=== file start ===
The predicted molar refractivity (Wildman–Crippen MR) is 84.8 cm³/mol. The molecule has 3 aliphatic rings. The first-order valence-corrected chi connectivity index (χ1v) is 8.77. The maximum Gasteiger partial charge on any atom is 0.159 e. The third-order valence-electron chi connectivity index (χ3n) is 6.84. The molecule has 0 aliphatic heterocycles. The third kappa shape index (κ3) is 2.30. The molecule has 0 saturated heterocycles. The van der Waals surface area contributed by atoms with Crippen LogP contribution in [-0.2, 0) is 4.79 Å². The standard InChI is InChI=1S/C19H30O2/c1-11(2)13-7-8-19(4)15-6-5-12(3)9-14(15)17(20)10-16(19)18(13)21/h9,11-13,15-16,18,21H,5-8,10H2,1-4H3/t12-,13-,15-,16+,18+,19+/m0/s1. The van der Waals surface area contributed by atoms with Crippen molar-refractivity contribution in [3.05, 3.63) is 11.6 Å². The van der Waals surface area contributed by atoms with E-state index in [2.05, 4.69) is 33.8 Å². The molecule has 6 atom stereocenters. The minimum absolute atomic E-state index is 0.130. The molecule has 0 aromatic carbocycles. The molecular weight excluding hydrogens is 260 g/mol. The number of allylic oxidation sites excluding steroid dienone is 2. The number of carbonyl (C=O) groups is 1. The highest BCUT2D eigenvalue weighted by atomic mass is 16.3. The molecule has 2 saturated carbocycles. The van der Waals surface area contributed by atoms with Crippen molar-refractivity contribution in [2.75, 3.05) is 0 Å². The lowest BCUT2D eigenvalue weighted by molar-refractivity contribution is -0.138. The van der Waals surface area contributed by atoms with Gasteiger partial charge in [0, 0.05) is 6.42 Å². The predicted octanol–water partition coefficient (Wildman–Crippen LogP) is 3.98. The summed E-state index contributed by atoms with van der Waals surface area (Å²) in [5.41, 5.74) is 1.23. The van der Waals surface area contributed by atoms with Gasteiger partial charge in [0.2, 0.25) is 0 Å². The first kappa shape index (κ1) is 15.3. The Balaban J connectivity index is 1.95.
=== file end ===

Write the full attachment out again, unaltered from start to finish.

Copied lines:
The predicted molar refractivity (Wildman–Crippen MR) is 84.8 cm³/mol. The molecule has 3 aliphatic rings. The first-order valence-corrected chi connectivity index (χ1v) is 8.77. The maximum Gasteiger partial charge on any atom is 0.159 e. The third-order valence-electron chi connectivity index (χ3n) is 6.84. The molecule has 0 aliphatic heterocycles. The third kappa shape index (κ3) is 2.30. The molecule has 0 saturated heterocycles. The van der Waals surface area contributed by atoms with Crippen LogP contribution in [-0.2, 0) is 4.79 Å². The standard InChI is InChI=1S/C19H30O2/c1-11(2)13-7-8-19(4)15-6-5-12(3)9-14(15)17(20)10-16(19)18(13)21/h9,11-13,15-16,18,21H,5-8,10H2,1-4H3/t12-,13-,15-,16+,18+,19+/m0/s1. The van der Waals surface area contributed by atoms with Crippen molar-refractivity contribution in [3.05, 3.63) is 11.6 Å². The van der Waals surface area contributed by atoms with E-state index in [2.05, 4.69) is 33.8 Å². The molecule has 6 atom stereocenters. The minimum absolute atomic E-state index is 0.130. The molecule has 0 aromatic carbocycles. The molecular weight excluding hydrogens is 260 g/mol. The number of allylic oxidation sites excluding steroid dienone is 2. The number of carbonyl (C=O) groups is 1. The highest BCUT2D eigenvalue weighted by atomic mass is 16.3. The molecule has 2 saturated carbocycles. The van der Waals surface area contributed by atoms with Crippen molar-refractivity contribution in [2.75, 3.05) is 0 Å². The lowest BCUT2D eigenvalue weighted by molar-refractivity contribution is -0.138. The van der Waals surface area contributed by atoms with Gasteiger partial charge in [0, 0.05) is 6.42 Å². The predicted octanol–water partition coefficient (Wildman–Crippen LogP) is 3.98. The summed E-state index contributed by atoms with van der Waals surface area (Å²) in [5.41, 5.74) is 1.23. The van der Waals surface area contributed by atoms with Gasteiger partial charge in [0.2, 0.25) is 0 Å². The first kappa shape index (κ1) is 15.3. The Balaban J connectivity index is 1.95.